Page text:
Medical school included little if any exposure to actual patients, and graduates emerged with a frightening level of ignorance. Blackwell left for Europe in April 1849, three months after graduating, to pursue practical training in Paris, where she studied at a public maternity hospital and was left blind in one eye after contracting an infection from a patient. She moved on to London, where she walked the wards of St Bartholomew’s hospital and found a fascinating new friend in the young Florence Nightingale.
Returning to New York in 1851, she discovered that the very phrase ‘female physician’ alienated her from potential patients. A female physician, in the parlance of the time, was an abortionist, someone operating in the shadows and on the wrong side of the law. The thriving practice she had hoped for did not materialise. But Emily soon joined her, with her own medical degree – as hard-earned as her sister’s – and together they opened the New York Infirmary for Indigent Women and Children in 1857. Poor women weren’t as picky about the sex of their doctor, and the infirmary would also come to provide a place for the slowly growing numbers of female medical graduates to finish their training. It was the first hospital entirely staffed by women.
Immediately after the outbreak of the American Civil War in 1861, the Blackwell sisters called a meeting of their donors and supporters, and drafted an appeal to the women of New York. In response, thousands attended the first organisational meeting of the Women’s Central Association of Relief, which evolved into the United States Sanitary Commission, the largest civilian organisation of the war. The Blackwells supervised the selection and training of nurses to send to the front – but eventually withdrew from the war effort when it became clear that male doctors were not willing to acknowledge their participation on equal terms.
They turned their attention to their next achievement: the opening of the Women’s Medical College of the New York Infirmary in 1869, with an emphasis on academic rigour and practical training that set it above the schools for men from which the Blackwells had received their degrees.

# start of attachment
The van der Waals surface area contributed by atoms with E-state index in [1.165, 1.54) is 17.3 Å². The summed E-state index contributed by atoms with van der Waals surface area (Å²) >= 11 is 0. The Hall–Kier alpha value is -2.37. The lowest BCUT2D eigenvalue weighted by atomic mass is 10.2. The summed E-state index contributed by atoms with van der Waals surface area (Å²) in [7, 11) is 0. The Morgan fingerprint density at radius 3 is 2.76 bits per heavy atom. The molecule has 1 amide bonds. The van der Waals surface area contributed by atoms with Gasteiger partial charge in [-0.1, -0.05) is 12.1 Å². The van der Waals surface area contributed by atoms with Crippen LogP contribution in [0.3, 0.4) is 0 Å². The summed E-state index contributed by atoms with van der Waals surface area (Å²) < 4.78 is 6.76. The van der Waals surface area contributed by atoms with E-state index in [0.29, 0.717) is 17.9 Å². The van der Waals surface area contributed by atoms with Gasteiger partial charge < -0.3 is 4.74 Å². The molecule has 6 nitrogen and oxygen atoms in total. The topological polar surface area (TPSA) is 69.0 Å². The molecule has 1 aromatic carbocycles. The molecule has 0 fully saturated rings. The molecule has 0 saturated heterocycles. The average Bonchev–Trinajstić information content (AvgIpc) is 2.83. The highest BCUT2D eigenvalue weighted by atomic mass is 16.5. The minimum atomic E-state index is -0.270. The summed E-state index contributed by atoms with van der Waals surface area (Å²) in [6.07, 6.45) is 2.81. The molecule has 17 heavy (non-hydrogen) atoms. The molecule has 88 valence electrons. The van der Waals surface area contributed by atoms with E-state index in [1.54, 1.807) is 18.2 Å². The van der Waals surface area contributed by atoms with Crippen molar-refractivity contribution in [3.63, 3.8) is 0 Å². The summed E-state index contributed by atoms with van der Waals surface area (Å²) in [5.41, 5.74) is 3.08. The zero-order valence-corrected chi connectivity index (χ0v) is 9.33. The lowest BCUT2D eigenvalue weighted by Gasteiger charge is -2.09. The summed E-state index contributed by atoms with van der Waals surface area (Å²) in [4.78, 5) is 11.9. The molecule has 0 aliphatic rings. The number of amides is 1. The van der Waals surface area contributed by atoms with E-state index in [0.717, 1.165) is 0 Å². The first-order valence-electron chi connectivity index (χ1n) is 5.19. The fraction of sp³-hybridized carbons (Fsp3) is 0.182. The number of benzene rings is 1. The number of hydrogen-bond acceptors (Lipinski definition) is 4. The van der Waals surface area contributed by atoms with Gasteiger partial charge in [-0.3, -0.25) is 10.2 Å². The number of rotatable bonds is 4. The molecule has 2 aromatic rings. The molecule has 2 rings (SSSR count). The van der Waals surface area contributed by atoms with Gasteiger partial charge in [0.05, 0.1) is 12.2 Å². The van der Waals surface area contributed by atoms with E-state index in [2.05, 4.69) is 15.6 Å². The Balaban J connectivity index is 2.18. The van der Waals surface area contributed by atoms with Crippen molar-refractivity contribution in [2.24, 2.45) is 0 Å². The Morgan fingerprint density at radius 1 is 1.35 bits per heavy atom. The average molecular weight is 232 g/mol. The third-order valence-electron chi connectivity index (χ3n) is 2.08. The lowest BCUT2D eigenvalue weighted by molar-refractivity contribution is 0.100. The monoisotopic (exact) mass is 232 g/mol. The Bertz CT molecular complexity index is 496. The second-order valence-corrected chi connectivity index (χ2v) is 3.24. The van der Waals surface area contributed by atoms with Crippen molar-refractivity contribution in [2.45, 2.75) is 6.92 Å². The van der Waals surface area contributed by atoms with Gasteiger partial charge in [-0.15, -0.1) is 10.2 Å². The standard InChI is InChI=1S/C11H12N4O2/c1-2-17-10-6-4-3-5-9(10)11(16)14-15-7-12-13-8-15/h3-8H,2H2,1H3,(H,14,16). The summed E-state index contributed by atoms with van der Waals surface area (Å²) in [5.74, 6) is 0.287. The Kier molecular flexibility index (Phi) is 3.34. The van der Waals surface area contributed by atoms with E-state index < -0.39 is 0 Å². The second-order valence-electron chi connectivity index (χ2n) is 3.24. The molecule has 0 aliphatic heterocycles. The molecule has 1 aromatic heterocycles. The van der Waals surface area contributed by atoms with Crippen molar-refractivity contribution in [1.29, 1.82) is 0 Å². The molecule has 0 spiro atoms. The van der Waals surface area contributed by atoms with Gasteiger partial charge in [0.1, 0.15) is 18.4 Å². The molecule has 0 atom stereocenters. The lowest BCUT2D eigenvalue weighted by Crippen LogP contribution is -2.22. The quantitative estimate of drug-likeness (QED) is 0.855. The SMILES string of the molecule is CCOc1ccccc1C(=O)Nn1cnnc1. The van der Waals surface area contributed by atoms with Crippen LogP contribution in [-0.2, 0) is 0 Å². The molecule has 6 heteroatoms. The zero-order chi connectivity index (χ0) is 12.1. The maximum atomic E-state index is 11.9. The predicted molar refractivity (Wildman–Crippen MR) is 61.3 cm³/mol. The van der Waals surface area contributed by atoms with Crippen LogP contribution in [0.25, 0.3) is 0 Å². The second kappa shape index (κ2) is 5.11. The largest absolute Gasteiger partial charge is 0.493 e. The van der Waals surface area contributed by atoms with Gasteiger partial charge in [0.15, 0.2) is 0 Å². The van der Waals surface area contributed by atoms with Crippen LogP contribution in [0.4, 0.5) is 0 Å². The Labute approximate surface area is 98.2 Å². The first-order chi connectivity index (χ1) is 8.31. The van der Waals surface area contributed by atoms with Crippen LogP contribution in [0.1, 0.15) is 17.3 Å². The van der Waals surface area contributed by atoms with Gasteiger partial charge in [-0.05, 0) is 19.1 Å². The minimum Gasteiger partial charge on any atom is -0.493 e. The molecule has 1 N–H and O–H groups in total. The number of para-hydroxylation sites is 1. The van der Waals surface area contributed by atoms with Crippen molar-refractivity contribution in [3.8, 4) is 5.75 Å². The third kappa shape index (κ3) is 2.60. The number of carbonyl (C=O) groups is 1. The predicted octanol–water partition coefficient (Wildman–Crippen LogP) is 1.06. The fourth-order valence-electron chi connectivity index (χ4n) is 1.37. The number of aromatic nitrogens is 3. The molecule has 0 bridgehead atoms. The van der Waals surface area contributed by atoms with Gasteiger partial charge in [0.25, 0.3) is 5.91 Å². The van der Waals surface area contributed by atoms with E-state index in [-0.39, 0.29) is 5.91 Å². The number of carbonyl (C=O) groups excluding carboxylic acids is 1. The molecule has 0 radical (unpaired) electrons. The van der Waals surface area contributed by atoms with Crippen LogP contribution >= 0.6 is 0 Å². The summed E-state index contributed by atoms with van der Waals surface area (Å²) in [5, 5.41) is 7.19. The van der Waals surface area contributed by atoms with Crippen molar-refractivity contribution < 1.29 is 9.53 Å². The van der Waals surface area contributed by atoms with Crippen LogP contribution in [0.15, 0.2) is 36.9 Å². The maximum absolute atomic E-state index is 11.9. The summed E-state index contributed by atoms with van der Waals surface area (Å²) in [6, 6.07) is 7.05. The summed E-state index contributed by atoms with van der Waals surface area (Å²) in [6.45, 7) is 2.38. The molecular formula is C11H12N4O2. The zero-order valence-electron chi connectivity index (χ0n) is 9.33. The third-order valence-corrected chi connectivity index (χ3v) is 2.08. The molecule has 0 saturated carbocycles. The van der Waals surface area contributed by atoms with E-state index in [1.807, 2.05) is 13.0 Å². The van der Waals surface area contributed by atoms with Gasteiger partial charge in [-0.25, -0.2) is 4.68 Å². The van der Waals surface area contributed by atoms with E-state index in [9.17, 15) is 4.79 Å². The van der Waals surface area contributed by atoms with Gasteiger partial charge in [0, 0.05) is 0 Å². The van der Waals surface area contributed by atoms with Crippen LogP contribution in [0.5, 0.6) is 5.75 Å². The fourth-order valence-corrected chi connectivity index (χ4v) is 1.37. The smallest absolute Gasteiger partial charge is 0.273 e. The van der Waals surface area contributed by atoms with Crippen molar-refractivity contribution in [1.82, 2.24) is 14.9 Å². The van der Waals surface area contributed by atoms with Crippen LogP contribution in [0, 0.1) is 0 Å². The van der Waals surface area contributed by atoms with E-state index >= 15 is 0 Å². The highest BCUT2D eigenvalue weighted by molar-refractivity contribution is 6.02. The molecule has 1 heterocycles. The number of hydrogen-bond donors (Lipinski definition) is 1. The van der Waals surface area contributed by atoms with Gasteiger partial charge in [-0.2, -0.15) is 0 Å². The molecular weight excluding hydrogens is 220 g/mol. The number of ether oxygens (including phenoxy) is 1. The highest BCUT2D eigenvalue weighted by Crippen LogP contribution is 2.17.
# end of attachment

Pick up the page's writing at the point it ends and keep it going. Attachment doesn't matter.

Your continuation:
Once the infirmary and its college were solidly established, Elizabeth left Emily – the more dedicated practitioner – to run them and returned to England, the place that she had always thought of as home, and where she had become the first woman to be included in Britain’s Medical Register. Having inspired pioneering female doctors including Elizabeth Garrett Anderson and Sophia Jex-Blake, she veered away from practice and toward public health advocacy, campaigning against the Contagious Diseases Acts – which forcibly hospitalized prostitutes instead of focusing on the men who infected them – and becoming a founder of the National Health Society, with its motto being “Prevention is better than cure”. She came to believe that a woman doctor should be a teacher armed with science, and spent the last decades of her life ensconced in a seaside cottage in Hastings, faithfully attended by her adopted daughter Kitty.
Why is Elizabeth Blackwell famous?
It’s tempting to read the Blackwell story simply as a tale of trailblazing women, but the reality was more complicated. Elizabeth Blackwell looked askance at the emerging women’s rights movement. She believed that it was foolish to give women the vote before they had wrested their own ideological independence from their menfolk. She disagreed with Florence Nightingale’s belief that the true role of women in health was as nurses, and disagreed with her own physician sister, Emily, about the proper role of a female doctor. Elizabeth came to see her mission more in terms of public health, while Emily strove to be a physician, surgeon, and medical professor the equal of any man.
But Elizabeth was not interested in being adorable or pleasing anyone. She was a complicated, prickly, imperfect, very real heroine, and her flaws are inseparable from her world-changing achievement.
Janice P Nimura is the author of The Doctors Blackwell: How Two Pioneering Sisters Brought Medicine to Women and Women to Medicine (WW Norton & Company, 2021)
This content was first published by HistoryExtra in 2021